Indian-born Economist Dazzles

Updated: Oct 20 2002, 05:30am hrs
Out of the blue, Sendhil Mullainathan just got half a million dollars (Rs 25 crore) and no one is going to ask him what he intends to do with the windfall.

Mullainathan, 29, an associate professor at the acclaimed Massachusetts Institute of Technology (MIT), is one of Americas most creative and youngest economic thinkers one of a select band trying to redefine conventional economics and hes one of the 24 winners of this years MacArthur award.

The prestigious awards nurture, those who challenge inherited orthodoxies and take intellectual, scientific and cultural risks, as Jonathan F Fanton, president of the MacArthur Foundation, puts it. Awardees cannot apply for the award or be nominated: that work is done by highly-qualified anonymous nominators. The half a million dollars is distributed over five years with no strings attached.

There is no interview before the award is granted, so the announcement came as a big surprise for the delighted but stunned Mullainathan, say his colleagues at MIT. He neednt have been stunned though.

Mullainathans empirical methodology and theoretical inquiries consistently reveal new perspectives from which to consider traditional questions in economics, says a MacArthur Foundation statement. Still at the outset of his career, he invigorates the discipline with fresh and unconventional inquiries into important issues.

The award is especially significant because it helps demolish the myth that people of Indian origin are largely weak at creative thinking outside the world of technology.

Mullainathan, whose Tamil parents migrated to the US when he was a child, is acclaimed at MIT for his seminal contributions to the evolving field of behavioural economics.

Mullainathan himself was unavailable for comment, but Prof Olivier Blanchard, a noted economist and chairman of MITs department of economics told FE that he considers Mullainathan one of the most creative researchers in economics. MIT has no claim on Mullainathans half a million, but the award will help him pay for the large empirical projects the young professor runs in India and the US, explains Blanchard.

Mullainathans approach to economics is to take theories and concepts and apply them in real-world situations. He uses a range of subjects from biology to psychology and communities of people to interpret his empirical research.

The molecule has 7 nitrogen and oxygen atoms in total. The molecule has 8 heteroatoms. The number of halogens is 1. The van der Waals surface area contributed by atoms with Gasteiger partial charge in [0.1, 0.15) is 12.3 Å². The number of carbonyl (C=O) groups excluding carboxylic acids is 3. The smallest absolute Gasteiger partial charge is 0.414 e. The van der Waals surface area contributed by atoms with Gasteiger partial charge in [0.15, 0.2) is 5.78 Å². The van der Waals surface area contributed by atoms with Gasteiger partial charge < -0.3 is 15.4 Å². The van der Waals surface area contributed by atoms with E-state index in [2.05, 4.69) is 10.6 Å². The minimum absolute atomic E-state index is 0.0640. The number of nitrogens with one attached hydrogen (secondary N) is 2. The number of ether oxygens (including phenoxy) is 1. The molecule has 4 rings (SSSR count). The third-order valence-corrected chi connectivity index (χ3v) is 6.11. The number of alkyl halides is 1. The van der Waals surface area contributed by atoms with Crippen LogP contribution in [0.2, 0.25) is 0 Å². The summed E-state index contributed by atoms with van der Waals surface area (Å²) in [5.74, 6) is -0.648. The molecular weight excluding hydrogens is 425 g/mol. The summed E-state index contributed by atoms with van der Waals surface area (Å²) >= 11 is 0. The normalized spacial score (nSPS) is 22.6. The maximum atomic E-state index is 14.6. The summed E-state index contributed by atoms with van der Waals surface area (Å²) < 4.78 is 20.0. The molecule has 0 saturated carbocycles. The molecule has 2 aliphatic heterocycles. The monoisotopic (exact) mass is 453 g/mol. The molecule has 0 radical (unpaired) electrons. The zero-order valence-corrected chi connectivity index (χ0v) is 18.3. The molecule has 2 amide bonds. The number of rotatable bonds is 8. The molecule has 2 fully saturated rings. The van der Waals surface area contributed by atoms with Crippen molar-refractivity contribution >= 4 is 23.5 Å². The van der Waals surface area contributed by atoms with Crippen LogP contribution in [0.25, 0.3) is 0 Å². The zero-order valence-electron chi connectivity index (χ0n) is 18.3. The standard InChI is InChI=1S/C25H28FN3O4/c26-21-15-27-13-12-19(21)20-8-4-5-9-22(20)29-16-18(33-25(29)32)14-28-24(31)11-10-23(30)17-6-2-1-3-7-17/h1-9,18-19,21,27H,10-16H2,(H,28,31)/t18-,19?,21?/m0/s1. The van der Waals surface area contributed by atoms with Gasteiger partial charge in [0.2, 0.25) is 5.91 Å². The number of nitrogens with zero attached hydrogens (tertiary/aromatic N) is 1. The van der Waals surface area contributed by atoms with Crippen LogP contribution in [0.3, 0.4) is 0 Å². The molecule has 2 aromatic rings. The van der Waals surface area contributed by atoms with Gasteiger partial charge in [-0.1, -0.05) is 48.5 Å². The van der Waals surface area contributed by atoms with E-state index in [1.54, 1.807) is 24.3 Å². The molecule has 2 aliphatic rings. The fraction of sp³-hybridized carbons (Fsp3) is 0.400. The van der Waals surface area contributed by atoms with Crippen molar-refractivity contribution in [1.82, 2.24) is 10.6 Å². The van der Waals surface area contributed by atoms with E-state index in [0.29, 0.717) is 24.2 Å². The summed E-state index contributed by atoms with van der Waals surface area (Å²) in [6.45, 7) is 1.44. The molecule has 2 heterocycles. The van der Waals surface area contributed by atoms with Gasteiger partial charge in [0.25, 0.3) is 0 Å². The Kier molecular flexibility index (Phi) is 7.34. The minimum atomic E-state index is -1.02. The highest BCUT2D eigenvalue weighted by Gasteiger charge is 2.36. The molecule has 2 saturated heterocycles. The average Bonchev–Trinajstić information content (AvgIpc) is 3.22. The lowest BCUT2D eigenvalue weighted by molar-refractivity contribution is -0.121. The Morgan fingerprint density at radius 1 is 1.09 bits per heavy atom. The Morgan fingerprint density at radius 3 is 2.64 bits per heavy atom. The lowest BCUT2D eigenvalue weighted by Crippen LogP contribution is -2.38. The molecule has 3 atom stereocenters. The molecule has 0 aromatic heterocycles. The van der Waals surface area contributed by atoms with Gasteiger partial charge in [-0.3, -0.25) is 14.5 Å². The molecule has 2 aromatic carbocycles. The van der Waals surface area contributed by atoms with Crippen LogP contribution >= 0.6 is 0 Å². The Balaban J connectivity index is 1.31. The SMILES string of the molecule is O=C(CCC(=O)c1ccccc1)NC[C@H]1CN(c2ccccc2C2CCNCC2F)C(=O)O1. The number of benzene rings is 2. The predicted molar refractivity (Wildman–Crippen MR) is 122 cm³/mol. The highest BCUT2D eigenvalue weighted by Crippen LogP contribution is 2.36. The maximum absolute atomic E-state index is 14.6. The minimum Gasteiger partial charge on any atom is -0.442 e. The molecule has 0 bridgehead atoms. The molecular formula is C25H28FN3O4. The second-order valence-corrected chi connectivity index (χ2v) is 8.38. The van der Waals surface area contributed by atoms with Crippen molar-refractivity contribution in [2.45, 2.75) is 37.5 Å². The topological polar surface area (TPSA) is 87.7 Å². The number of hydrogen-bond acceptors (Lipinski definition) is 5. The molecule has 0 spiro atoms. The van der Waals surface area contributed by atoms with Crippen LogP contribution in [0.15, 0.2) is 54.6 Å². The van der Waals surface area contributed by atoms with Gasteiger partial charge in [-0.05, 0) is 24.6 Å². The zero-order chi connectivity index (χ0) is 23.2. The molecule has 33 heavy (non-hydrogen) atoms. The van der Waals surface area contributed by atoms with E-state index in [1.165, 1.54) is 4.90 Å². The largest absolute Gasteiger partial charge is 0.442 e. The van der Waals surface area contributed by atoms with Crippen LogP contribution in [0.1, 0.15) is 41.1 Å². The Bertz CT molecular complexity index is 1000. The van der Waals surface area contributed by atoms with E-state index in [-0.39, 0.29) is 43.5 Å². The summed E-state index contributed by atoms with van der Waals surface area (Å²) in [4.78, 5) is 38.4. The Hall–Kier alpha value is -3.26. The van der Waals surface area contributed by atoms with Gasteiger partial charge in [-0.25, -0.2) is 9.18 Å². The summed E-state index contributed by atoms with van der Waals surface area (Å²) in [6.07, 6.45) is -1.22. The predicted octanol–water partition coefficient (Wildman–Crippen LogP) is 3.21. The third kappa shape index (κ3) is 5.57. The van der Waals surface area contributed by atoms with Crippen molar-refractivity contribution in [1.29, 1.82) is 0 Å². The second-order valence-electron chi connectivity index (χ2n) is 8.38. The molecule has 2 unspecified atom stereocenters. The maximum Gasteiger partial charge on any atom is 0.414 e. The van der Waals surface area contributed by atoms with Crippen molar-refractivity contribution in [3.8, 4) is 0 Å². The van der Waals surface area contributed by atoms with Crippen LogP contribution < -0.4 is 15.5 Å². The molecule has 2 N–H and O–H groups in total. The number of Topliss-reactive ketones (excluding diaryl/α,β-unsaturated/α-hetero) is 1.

Behavioural economics pushes the standard assumptions of economics that firms maximise profit and people maximise utility. It is a field that attracts some of the worlds top young researchers. Indeed, one of the two Nobel prizes in economics this year was given to a behavioural economist.

Mullainathans recent studies reveal the road ahead for this branch of economics: the economic role of social networking, resource allocation within extended families in developing countries, racial discrimination in the American market place, and limited use of savings accounts by the poor.

Mullainathan earned a Ph.D from Harvard four years ago. Since then hes been on the faculty of the Department of Economics at MIT, his talent skyrocketing him to the post of associate professor before the age of 30. He is young, and this reflects how much we admire him, says Blanchard.

The MacArthur Awards have been given out for two decades now, and this years selection of fellows reveals the breath, depth and purity of the creativity they hope to promote. Other recipients include: a seismologist applying structural engineering principles to public buildings in some of the worlds poorest, most earthquake-proof regions; a trombonist expanding the possibilities of improvisation; a journalist chronicling tales of those left behind or left out of progress; a molecular eco-biologist studying bacterial communication; an artist working in three dimensions with glass beads; and a roboticist designing self-configurable robots.